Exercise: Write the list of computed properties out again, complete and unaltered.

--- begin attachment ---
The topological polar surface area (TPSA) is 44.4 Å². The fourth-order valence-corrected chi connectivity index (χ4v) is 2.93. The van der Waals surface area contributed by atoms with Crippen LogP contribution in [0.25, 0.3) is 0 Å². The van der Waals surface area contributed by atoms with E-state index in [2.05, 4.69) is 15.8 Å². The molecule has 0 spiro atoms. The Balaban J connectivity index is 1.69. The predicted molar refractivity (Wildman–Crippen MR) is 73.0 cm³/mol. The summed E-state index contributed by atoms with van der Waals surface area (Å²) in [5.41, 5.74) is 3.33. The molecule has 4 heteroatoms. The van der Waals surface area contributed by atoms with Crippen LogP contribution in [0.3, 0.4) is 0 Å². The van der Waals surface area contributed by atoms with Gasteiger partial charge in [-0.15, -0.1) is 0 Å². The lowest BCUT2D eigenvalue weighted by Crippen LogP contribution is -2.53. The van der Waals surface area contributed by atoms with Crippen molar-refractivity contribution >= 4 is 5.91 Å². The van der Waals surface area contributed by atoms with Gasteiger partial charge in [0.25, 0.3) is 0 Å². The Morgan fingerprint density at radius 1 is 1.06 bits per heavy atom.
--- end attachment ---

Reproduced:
The topological polar surface area (TPSA) is 44.4 Å². The fourth-order valence-corrected chi connectivity index (χ4v) is 2.93. The van der Waals surface area contributed by atoms with Crippen LogP contribution in [0.25, 0.3) is 0 Å². The van der Waals surface area contributed by atoms with E-state index in [2.05, 4.69) is 15.8 Å². The molecule has 0 spiro atoms. The Balaban J connectivity index is 1.69. The predicted molar refractivity (Wildman–Crippen MR) is 73.0 cm³/mol. The summed E-state index contributed by atoms with van der Waals surface area (Å²) in [5.41, 5.74) is 3.33. The molecule has 4 heteroatoms. The van der Waals surface area contributed by atoms with Crippen LogP contribution in [0.3, 0.4) is 0 Å². The van der Waals surface area contributed by atoms with Gasteiger partial charge in [-0.15, -0.1) is 0 Å². The lowest BCUT2D eigenvalue weighted by Crippen LogP contribution is -2.53. The van der Waals surface area contributed by atoms with Crippen molar-refractivity contribution >= 4 is 5.91 Å². The van der Waals surface area contributed by atoms with Gasteiger partial charge in [0.25, 0.3) is 0 Å². The Morgan fingerprint density at radius 1 is 1.06 bits per heavy atom.